Perhaps most importantly, our ILPS delegate reminded us of the importance of unity and cooperation in activism and advocacy. Our struggle is much too important to allow interpersonal politics and in-fighting to disrupt the flow of ideas and completion of day-to-day work. We must, all of us, stay focused on the goals we each undertake.

Following these presentations we got down to work by breaking into three discussion groups, each with a different topic – Drugs and Community Defence, Housing and Poverty, and Migrant Issues and Anti-Colonialism. Out of these conversations we were able to formulate resolutions to be used as a means for furthering our work, and that of anyone working to defeat the state.

These resolutions will affect our communities at local, provincial, and national levels, and entail the creation of community programs, the execution of political actions, and the generation of more targeted organising across communities that are underrepresented in the struggle. Such as:

Life skills and literacy mentorship programs
Advocacy and activism training
Community “social” events intended to humanise disadvantaged communities and to reach middle-class citizens on a personal level
Public relations campaigns intended to de-stigmatise addictions and to popularise safe-consumption sites among the voting public
Political action to force better and more effective union representation among temporary and foreign worker communities, and/or to create the same as a grassroots movement, providing collective representation to communities being left behind by labour reform
Using ground-level political actions to circumvent the bureaucracy of government run social services, i.e. using squats as a means to acquire property/locations for shelters, community housing, drop-in centres, and safe consumption sites
Demonstration activity to demand more accountability and action from government housing agencies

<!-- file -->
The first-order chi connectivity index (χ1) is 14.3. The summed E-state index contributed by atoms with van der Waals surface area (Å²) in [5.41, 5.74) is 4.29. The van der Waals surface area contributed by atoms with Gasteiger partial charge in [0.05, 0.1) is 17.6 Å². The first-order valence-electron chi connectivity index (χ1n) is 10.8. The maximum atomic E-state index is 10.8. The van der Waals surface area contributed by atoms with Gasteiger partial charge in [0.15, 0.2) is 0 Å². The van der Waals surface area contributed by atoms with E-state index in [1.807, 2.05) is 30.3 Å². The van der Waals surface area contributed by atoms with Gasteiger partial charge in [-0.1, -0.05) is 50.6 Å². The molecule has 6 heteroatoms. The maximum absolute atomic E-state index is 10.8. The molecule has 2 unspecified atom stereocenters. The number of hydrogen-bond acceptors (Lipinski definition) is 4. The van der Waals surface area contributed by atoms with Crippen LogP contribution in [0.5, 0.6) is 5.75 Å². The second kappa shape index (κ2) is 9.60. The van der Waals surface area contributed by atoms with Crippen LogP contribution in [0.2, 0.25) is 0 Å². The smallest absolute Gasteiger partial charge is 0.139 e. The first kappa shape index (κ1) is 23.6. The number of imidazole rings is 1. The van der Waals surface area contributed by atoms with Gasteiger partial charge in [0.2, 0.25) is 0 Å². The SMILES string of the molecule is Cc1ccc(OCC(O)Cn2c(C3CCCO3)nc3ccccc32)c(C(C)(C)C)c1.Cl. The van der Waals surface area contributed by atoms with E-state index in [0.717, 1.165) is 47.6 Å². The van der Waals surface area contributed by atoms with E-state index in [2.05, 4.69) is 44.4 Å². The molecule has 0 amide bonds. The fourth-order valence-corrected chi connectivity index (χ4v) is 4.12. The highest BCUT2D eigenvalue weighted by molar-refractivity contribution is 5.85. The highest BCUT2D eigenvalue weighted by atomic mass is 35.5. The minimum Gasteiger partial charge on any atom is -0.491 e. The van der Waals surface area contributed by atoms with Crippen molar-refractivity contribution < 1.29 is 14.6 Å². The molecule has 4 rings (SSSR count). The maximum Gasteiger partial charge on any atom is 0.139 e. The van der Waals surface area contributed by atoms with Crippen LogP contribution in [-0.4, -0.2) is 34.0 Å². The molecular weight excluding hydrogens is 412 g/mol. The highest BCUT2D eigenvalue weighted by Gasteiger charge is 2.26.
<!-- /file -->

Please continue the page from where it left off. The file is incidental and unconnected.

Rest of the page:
Housing clinics, hosting local agents from housing, social services, ID agents, and social program administrators to bring services to a single location for the benefit of the homeless and near-homeless
More deliberate attempts to include all disadvantaged groups and communities in the benefits won through our struggle, and to remain conscious of how our actions affect others, such as and especially indigenous groups, using the following as a starting point: “Does our work conflict with indigenous rights and interests? And if so, how can we fix that?”

The conference concluded on Sunday, following whole-group discussion of these resolutions, with a tour of downtown Kitchener led by our own Julian Ichim. We visited several key locations around the city while Julian explained the history of activism in Kitchener-Waterloo, and the significance of community run organisations in the downtown area.

The first ever Housing Justice & Anti-Poverty conference in Kitchener was a huge success, and that’s because of the people who came together to make it work. Thank you to all of the attendees for coming, and for putting up with a little disorganization on our part. You have our gratitude for bringing such great ideas, discussion, and positivity to the conference, and for doing the work each of you already do in the face of a society and a country that is increasingly divided, indifferent, and perpetually inequal. It is our hope that everyone came away with a sense of accomplishment and focus for the struggles ahead. The Downtown Kitchener Social Justice Coalition and the Alan Ryan People’s Community Defence Brigade look forward to working with all of you going forward, and remember…

…If what we’re doing isn’t weakening the state, we’re doing it wrong.